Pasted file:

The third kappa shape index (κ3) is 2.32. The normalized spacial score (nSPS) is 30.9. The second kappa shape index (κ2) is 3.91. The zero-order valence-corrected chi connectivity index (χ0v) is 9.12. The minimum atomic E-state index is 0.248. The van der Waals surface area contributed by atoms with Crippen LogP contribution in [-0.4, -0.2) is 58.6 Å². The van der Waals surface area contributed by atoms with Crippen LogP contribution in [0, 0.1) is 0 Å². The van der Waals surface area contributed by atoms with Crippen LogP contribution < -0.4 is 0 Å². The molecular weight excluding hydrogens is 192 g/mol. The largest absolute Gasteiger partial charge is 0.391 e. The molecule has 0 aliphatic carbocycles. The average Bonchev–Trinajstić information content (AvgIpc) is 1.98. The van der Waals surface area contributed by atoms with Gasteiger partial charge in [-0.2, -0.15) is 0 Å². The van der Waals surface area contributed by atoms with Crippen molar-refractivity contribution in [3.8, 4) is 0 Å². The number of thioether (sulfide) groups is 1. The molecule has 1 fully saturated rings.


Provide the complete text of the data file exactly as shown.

The third kappa shape index (κ3) is 2.32. The normalized spacial score (nSPS) is 30.9. The second kappa shape index (κ2) is 3.91. The zero-order valence-corrected chi connectivity index (χ0v) is 9.12. The minimum atomic E-state index is 0.248. The van der Waals surface area contributed by atoms with Crippen LogP contribution in [-0.4, -0.2) is 58.6 Å². The van der Waals surface area contributed by atoms with Crippen LogP contribution in [0, 0.1) is 0 Å². The van der Waals surface area contributed by atoms with Crippen LogP contribution < -0.4 is 0 Å². The molecular weight excluding hydrogens is 192 g/mol. The largest absolute Gasteiger partial charge is 0.391 e. The molecule has 0 aliphatic carbocycles. The average Bonchev–Trinajstić information content (AvgIpc) is 1.98. The van der Waals surface area contributed by atoms with Gasteiger partial charge in [-0.2, -0.15) is 0 Å². The van der Waals surface area contributed by atoms with Crippen molar-refractivity contribution in [3.8, 4) is 0 Å². The number of thioether (sulfide) groups is 1. The molecule has 1 fully saturated rings.